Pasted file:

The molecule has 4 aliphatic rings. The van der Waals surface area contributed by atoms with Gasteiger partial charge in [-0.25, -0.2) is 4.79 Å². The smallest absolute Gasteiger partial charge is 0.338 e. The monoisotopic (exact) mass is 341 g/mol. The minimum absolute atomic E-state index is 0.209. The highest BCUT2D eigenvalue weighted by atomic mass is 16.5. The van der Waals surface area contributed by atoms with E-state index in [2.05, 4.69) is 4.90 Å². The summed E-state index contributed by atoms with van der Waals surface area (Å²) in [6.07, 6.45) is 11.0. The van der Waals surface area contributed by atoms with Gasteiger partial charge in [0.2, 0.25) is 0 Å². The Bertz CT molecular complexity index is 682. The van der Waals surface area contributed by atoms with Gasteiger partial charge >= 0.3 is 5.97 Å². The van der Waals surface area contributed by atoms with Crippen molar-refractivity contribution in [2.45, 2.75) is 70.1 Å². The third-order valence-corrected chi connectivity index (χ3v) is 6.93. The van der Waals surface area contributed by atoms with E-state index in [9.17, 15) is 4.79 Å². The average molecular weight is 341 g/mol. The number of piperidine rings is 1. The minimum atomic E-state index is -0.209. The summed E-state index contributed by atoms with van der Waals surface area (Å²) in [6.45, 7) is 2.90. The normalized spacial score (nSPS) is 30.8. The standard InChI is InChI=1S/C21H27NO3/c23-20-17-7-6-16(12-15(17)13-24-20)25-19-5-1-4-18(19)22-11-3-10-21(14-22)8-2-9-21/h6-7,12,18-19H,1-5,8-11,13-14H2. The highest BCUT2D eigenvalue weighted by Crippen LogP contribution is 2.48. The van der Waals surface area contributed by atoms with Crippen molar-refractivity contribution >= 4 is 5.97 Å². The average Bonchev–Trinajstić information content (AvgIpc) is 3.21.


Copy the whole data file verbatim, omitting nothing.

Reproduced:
The molecule has 4 aliphatic rings. The van der Waals surface area contributed by atoms with Gasteiger partial charge in [-0.25, -0.2) is 4.79 Å². The smallest absolute Gasteiger partial charge is 0.338 e. The monoisotopic (exact) mass is 341 g/mol. The minimum absolute atomic E-state index is 0.209. The highest BCUT2D eigenvalue weighted by atomic mass is 16.5. The van der Waals surface area contributed by atoms with E-state index in [2.05, 4.69) is 4.90 Å². The summed E-state index contributed by atoms with van der Waals surface area (Å²) in [6.07, 6.45) is 11.0. The van der Waals surface area contributed by atoms with Gasteiger partial charge in [0.2, 0.25) is 0 Å². The Bertz CT molecular complexity index is 682. The van der Waals surface area contributed by atoms with Gasteiger partial charge >= 0.3 is 5.97 Å². The van der Waals surface area contributed by atoms with Crippen molar-refractivity contribution in [2.45, 2.75) is 70.1 Å². The third-order valence-corrected chi connectivity index (χ3v) is 6.93. The van der Waals surface area contributed by atoms with E-state index in [9.17, 15) is 4.79 Å². The average molecular weight is 341 g/mol. The number of piperidine rings is 1. The minimum atomic E-state index is -0.209. The summed E-state index contributed by atoms with van der Waals surface area (Å²) in [6.45, 7) is 2.90. The normalized spacial score (nSPS) is 30.8. The standard InChI is InChI=1S/C21H27NO3/c23-20-17-7-6-16(12-15(17)13-24-20)25-19-5-1-4-18(19)22-11-3-10-21(14-22)8-2-9-21/h6-7,12,18-19H,1-5,8-11,13-14H2. The highest BCUT2D eigenvalue weighted by Crippen LogP contribution is 2.48. The van der Waals surface area contributed by atoms with Crippen molar-refractivity contribution >= 4 is 5.97 Å². The average Bonchev–Trinajstić information content (AvgIpc) is 3.21.